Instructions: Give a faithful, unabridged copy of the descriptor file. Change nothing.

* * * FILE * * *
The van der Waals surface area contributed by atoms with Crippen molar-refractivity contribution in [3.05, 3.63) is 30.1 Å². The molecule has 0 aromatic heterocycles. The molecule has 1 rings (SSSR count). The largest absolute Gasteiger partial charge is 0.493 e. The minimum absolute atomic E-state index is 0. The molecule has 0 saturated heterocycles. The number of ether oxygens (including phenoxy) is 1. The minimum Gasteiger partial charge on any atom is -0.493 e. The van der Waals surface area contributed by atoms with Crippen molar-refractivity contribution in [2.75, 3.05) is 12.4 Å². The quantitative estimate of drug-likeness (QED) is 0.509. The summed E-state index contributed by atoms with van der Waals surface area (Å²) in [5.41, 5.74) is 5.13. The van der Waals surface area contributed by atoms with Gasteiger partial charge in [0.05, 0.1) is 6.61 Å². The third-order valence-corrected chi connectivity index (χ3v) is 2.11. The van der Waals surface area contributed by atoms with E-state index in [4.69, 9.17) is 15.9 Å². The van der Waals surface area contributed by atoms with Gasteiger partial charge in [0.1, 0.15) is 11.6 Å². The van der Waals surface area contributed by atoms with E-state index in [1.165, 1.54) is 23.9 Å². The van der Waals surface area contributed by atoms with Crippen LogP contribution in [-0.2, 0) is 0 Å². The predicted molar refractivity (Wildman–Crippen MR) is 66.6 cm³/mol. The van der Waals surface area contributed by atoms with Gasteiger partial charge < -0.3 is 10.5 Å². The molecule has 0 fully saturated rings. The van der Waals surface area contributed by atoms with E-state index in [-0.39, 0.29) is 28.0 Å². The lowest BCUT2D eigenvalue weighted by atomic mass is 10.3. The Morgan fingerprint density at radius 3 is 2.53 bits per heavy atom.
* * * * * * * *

The van der Waals surface area contributed by atoms with Crippen molar-refractivity contribution in [3.05, 3.63) is 30.1 Å². The molecule has 0 aromatic heterocycles. The molecule has 1 rings (SSSR count). The largest absolute Gasteiger partial charge is 0.493 e. The minimum absolute atomic E-state index is 0. The molecule has 0 saturated heterocycles. The number of ether oxygens (including phenoxy) is 1. The minimum Gasteiger partial charge on any atom is -0.493 e. The van der Waals surface area contributed by atoms with Crippen molar-refractivity contribution in [2.75, 3.05) is 12.4 Å². The quantitative estimate of drug-likeness (QED) is 0.509. The summed E-state index contributed by atoms with van der Waals surface area (Å²) in [5.41, 5.74) is 5.13. The van der Waals surface area contributed by atoms with Gasteiger partial charge in [0.05, 0.1) is 6.61 Å². The third-order valence-corrected chi connectivity index (χ3v) is 2.11. The van der Waals surface area contributed by atoms with E-state index in [4.69, 9.17) is 15.9 Å². The van der Waals surface area contributed by atoms with Gasteiger partial charge in [0.1, 0.15) is 11.6 Å². The van der Waals surface area contributed by atoms with E-state index in [1.165, 1.54) is 23.9 Å². The van der Waals surface area contributed by atoms with Crippen LogP contribution in [-0.2, 0) is 0 Å². The predicted molar refractivity (Wildman–Crippen MR) is 66.6 cm³/mol. The van der Waals surface area contributed by atoms with Gasteiger partial charge < -0.3 is 10.5 Å². The molecule has 0 fully saturated rings. The van der Waals surface area contributed by atoms with E-state index in [-0.39, 0.29) is 28.0 Å². The lowest BCUT2D eigenvalue weighted by atomic mass is 10.3. The Morgan fingerprint density at radius 3 is 2.53 bits per heavy atom.